Cocoa powder might just be the best way to get more chocolate into your diet. Cocoa itself comes from a bean that contains a great deal of oil, which is naturally occurring, and which helps the fat-solubility of the antioxidants in the polyphenols. So, you are still getting the polyphenols you need without having to add a whole bunch of fat to make it soluble.

For those who tolerate it well, cocoa powder can be a great thing to add into:

  • Shakes
  • Hot cereals
  • Sauces (like Mexican mole sauces)

My other favorite version of chocolate has to be raw cacao nibs. These can be tasty little additions to:

  • Stir Frys
  • Shakes
  • Baked goods

Key Insight: If you are using raw cacao nibs for shakes, put them in at the end of your blending – and make sure to avoid vaporizing them. It will add a nice little crunch to your next shake, and you will be able to enjoy the benefits of chocolate while you are at it.

Raw cacao nibs have the added benefit of having a bit of bitter taste to them, which can aid in liver function and the secretion of stomach acids (for digestive purposes) (11).

If it is just the polyphenols that you are after, there are also other sources that you might like to consider (12). Chocolate is not your only option, as you can also find polyphenols in:

  • Cloves
  • Star anise
  • Oregano
  • Flaxseed meal
  • Rosemary
  • Blueberry
  • Capers
  • Black olives
  • Plums
  • Basil
  • Strawberry
  • Ginger
  • Almonds
  • Tempeh
  • Rye flour
  • Shallots

Bottom Line: Polyphenols can be found in lots of foods, so chocolate is not your only option. This helps if you feel like chocolate might just not be for you, or if you are having trouble working it into your diet.

Reasons to avoid chocolate?

If you feel like chocolate gives you headaches, I would definitely recommend steering clear of chocolate. At the same time, you might really want to consider whether or not this is the case. As we mentioned before, studies have suggested that the link between chocolate and migraines might be more in your head than you think. If it is not completely obvious, you might want to reconsider whether or not chocolate is the culprit behind your pounding headache.

At the same time, a good reason to avoid chocolate is if you are one of the world’s worst caffeine metabolizers. I firmly put myself in this camp, so make sure you know how your body deals with caffeine before getting more chocolate into your system.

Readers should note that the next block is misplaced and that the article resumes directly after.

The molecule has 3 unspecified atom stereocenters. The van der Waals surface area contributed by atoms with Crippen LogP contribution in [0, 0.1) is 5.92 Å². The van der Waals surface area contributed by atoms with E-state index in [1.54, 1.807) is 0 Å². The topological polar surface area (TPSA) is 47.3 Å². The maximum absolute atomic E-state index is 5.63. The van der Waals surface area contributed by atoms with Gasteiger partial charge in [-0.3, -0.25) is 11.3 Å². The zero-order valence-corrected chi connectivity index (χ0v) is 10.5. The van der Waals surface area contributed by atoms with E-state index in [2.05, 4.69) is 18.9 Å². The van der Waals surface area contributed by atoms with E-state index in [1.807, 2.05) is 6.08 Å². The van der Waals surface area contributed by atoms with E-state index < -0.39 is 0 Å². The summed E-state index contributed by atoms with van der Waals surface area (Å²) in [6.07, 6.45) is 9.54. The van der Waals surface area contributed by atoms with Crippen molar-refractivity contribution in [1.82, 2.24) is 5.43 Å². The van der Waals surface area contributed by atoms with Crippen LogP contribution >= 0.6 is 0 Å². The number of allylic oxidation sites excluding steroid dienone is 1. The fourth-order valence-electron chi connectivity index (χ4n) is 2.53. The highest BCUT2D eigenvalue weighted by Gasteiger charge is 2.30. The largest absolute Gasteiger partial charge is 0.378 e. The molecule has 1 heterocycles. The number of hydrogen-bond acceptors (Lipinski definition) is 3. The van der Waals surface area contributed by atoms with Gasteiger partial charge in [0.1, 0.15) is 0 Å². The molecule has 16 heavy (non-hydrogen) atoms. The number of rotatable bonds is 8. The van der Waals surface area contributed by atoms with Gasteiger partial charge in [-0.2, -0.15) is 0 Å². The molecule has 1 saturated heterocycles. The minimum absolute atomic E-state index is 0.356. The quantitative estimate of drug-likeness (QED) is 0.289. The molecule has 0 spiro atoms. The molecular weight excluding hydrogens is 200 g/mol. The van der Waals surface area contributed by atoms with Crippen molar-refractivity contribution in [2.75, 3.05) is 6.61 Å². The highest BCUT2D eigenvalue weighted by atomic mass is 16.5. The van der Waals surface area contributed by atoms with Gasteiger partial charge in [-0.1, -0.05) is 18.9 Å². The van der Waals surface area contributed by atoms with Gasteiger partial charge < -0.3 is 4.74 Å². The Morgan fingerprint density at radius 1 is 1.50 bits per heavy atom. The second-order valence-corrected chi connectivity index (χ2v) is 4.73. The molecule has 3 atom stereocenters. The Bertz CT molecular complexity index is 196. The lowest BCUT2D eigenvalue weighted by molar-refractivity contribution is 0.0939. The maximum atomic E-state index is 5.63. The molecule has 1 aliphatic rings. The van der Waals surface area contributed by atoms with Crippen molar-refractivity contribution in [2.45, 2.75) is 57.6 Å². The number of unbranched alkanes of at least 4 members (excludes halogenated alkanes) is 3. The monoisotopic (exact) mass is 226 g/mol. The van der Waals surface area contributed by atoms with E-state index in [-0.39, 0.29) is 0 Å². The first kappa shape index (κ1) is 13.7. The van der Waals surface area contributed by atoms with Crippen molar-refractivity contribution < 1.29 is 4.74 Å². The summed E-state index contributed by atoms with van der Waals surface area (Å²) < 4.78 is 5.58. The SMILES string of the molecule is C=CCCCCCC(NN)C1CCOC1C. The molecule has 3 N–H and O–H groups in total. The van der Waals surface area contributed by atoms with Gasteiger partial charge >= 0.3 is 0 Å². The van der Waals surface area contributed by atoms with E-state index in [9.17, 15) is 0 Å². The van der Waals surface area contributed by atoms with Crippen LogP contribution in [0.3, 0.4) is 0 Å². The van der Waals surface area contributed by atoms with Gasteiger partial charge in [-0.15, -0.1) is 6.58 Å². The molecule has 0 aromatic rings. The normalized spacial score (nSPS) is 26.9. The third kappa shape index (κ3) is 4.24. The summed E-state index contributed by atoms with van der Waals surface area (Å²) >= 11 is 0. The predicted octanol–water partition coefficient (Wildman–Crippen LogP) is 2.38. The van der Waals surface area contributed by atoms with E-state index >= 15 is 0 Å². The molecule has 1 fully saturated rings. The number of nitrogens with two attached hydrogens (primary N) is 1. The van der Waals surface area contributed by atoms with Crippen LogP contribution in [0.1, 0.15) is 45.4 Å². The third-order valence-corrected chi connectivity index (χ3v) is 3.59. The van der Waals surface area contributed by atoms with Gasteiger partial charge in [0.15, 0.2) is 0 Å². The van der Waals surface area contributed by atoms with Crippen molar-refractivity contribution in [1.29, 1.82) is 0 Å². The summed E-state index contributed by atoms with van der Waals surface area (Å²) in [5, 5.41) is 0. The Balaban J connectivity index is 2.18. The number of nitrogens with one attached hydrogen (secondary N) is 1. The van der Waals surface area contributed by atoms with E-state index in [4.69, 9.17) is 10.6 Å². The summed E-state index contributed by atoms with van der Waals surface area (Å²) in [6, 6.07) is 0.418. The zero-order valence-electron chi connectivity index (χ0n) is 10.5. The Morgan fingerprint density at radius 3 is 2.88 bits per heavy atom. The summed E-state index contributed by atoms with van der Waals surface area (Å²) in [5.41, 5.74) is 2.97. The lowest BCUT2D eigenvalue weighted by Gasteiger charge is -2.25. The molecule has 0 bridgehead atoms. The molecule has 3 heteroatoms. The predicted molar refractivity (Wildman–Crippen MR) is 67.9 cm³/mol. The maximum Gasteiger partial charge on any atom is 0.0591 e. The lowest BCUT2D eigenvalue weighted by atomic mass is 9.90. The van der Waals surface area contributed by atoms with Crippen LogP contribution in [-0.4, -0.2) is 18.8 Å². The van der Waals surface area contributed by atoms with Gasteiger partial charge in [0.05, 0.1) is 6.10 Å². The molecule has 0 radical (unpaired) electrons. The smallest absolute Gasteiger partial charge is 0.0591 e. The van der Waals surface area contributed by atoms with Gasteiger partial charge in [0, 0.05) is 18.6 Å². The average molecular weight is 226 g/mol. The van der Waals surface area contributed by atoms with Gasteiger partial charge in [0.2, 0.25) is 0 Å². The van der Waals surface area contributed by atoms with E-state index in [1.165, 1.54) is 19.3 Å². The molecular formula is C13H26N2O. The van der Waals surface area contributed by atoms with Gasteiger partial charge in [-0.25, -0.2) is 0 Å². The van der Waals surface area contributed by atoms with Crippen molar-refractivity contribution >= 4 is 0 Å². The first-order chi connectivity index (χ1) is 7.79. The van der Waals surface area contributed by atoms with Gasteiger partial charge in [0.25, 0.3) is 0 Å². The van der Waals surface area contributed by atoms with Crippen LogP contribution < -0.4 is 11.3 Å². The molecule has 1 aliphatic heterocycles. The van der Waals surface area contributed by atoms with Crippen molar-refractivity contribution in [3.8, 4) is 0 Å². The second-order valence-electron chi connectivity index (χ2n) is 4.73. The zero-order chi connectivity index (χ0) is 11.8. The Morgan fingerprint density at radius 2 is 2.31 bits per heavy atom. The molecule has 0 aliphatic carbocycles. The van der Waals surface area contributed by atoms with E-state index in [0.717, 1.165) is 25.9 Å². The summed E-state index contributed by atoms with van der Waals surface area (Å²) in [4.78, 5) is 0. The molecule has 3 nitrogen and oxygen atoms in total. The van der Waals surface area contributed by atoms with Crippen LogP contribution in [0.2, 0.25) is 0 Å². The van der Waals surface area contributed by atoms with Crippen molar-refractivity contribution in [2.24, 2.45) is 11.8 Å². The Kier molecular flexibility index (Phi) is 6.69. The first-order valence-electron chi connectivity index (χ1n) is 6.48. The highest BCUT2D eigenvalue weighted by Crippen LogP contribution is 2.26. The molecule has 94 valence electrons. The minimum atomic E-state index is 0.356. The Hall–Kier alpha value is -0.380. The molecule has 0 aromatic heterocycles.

Bottom Line: If you cannot stomach chocolate, but still crave the taste, consider going with carob the next time you are cooking. Carob powder has some of that delicious taste, without the potential drawbacks that you might be concerned about.

Why go with chocolate?

If you want to bring more chocolate into your diet, the benefits are pretty clear. Not only is the taste good, but you have the opportunity to mitigate the risks of cardiovascular disease and negative glucose regulation.

For those who are not caffeine sensitive, the choice is clear. Adding chocolate or cocoa powder into your diet definitely has its benefits, and adding some today can start doing your body some real good.

Take Great Care of Yourself Today

As we know, plants are complex, and so is our health. Now that you have the full scoop on the role chocolate can play in our bodies, isn’t it about time we did some more learning? Take the Thyroid Quiz (13), and learn a little bit more about your body and how you can start doing the right thing by it today.

dr-c-pic

Dr. Alan Glen Christianson (Dr. C) is a Naturopathic Endocrinologist and the author of The NY Times bestselling Adrenal Reset Diet.

Dr. C’s gift for figuring out what really works has helped hundreds of thousands of people reverse thyroid disease, lose weight, cure diabetes, and regain energy. Learn more about the surprising story that started his quest.